Groundwater Investigation Using Geoelectrical Method: A Case Study of the Western Region of Cameroon


A geoelectrical survey using the electrical resistivity method was carried out in some villages in the western region of Cameroon to investigate the sub-surface layers and evaluate the characteristics of aquifers. The direct current electrical resistivity method was utilized for the present study. Applying the Schlumberger array, a total of twenty four (24) Vertical Electrical Soundings (VES) were conducted. Quantitative and qualitative interpretations of data were carried out to determine the nature and thickness of the aquifer zone combined with existing litho-logs aided correlation of geoelectric sections to litho-logs. Four to five geoelectric layers were delineated from the survey area. The first layer which is the topsoil has resistivity values ranging from 6 - 949 Ωm and the thickness is between 0.2 - 4.2 m. The second layer which is made up of clay and laterite has resistivity values ranging between 9 - 1862 Ωm and thickness range from 1.0 - 16.4 m. The third and fourth geoelectric layers are made up of clay and granite/basalts with thickness varying from 2.2 - 39.5 m which corresponds to an aquifer horizon. Resistivity values of the aquifer ranges from 10 to 70,506 Ωm. The resistivity map drawn from these measurements shows the presence of a low resistivity zone which indicates the reflection in the direction of ground water from northeast to southwest with the recharge concentrated to the south of the study area. This study has revealed for this area, an average depth of the aquifer of 32 m with the average thickness of the aquifer being 22 m. The geoelectric sections of some VES stations demarcated corroborate very well with the geological description of the area.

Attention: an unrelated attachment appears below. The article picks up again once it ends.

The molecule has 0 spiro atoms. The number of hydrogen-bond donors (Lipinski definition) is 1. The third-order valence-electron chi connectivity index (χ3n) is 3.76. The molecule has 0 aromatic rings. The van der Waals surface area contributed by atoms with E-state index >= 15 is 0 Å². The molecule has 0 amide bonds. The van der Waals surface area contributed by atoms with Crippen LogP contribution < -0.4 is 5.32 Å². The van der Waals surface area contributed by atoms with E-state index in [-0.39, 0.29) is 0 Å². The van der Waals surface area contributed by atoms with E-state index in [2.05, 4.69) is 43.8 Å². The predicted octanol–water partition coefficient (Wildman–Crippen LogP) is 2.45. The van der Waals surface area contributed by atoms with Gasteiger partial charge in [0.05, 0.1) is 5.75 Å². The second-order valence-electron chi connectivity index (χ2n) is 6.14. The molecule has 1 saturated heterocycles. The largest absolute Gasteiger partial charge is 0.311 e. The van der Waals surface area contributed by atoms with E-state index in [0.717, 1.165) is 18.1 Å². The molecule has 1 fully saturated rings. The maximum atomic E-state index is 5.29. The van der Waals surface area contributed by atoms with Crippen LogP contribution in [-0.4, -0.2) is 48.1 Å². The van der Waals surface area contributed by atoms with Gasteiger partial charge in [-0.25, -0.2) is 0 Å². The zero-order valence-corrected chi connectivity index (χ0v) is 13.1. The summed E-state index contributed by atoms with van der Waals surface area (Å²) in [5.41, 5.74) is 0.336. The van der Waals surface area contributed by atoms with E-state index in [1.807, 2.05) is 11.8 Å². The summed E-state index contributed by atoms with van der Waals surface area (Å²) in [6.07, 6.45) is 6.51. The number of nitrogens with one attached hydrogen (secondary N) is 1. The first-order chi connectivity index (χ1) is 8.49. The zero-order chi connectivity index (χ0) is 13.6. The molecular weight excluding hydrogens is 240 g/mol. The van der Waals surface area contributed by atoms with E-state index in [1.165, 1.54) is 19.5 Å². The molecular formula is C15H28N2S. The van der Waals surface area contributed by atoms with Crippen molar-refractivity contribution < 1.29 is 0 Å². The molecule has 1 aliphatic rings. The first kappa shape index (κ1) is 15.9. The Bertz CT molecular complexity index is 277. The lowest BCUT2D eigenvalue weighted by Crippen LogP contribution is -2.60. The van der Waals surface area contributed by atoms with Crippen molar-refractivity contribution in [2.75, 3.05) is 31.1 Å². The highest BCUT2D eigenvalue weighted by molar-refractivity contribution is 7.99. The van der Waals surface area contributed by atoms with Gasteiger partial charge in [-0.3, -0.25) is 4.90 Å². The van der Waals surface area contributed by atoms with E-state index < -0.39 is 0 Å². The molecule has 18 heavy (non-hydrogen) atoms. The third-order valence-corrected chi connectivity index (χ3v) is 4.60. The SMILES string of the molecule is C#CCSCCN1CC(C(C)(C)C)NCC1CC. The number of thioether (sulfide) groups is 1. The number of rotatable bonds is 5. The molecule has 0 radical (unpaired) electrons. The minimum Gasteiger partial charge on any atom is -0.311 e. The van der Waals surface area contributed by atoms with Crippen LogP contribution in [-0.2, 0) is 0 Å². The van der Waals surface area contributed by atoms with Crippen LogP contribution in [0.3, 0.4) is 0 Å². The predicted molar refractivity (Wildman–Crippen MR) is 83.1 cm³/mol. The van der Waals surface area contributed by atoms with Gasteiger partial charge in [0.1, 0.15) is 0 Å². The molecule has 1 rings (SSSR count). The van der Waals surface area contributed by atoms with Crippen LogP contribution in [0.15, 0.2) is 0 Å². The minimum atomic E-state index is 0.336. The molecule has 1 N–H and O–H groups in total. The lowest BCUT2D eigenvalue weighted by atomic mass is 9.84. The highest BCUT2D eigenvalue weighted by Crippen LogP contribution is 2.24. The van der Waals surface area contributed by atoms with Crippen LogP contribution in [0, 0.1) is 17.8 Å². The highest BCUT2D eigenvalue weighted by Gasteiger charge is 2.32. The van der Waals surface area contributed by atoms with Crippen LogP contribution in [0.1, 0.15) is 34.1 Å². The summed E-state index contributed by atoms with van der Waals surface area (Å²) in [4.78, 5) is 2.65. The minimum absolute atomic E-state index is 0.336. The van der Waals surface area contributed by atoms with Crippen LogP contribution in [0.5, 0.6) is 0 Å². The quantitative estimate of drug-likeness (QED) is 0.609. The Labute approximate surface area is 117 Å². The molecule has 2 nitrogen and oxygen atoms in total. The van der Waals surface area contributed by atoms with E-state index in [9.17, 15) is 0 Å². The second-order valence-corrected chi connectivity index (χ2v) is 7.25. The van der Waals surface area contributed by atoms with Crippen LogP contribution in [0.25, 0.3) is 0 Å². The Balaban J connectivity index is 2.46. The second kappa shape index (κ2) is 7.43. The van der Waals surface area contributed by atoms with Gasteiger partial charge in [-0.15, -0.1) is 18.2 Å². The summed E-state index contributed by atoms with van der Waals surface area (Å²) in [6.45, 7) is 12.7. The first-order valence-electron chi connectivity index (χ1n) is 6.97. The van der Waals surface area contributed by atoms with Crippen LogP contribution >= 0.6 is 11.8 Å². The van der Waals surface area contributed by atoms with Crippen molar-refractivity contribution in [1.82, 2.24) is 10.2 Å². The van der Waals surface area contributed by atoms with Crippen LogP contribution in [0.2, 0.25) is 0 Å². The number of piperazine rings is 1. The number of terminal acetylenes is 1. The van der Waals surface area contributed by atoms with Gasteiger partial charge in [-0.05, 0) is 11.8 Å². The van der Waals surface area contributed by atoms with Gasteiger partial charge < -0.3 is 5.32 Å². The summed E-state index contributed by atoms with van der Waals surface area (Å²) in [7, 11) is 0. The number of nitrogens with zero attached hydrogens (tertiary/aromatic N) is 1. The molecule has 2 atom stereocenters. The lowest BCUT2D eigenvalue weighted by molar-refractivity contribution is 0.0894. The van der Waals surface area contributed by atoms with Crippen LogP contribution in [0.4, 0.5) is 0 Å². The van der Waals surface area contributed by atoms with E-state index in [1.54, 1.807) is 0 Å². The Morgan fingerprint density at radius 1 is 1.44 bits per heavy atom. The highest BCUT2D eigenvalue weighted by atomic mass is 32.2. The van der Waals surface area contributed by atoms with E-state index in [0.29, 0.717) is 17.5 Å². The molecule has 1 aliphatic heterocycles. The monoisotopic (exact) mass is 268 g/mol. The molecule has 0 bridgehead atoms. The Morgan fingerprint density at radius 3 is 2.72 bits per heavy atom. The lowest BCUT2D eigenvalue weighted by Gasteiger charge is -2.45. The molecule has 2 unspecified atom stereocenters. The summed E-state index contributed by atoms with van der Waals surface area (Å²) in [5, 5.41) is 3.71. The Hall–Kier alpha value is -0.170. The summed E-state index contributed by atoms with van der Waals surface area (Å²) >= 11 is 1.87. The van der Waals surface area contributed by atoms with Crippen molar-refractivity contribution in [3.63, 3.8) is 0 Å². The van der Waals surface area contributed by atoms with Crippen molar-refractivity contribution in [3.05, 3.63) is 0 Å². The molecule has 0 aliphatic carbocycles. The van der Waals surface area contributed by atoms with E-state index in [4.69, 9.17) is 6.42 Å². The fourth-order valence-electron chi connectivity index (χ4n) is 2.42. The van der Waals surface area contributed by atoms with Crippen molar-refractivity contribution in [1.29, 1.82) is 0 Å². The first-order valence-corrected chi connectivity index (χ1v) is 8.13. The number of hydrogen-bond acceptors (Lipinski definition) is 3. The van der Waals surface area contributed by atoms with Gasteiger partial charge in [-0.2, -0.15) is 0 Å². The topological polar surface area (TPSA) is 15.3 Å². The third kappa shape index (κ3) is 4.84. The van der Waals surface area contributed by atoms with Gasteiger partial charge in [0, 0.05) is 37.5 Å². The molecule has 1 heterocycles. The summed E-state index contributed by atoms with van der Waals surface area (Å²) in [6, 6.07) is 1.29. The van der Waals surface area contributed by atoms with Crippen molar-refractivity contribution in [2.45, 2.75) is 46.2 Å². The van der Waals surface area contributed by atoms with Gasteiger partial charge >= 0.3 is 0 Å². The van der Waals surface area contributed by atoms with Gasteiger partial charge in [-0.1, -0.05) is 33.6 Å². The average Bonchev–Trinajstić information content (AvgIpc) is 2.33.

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T. Keleko, J. Tadjou, J. Kamguia, T. Tabod, A. Feumoe and J. Kenfack, "Groundwater Investigation Using Geoelectrical Method: A Case Study of the Western Region of Cameroon," Journal of Water Resource and Protection, Vol. 5 No. 6, 2013, pp. 633-641. doi: 10.4236/jwarp.2013.56064.

Conflicts of Interest

The authors declare no conflicts of interest.


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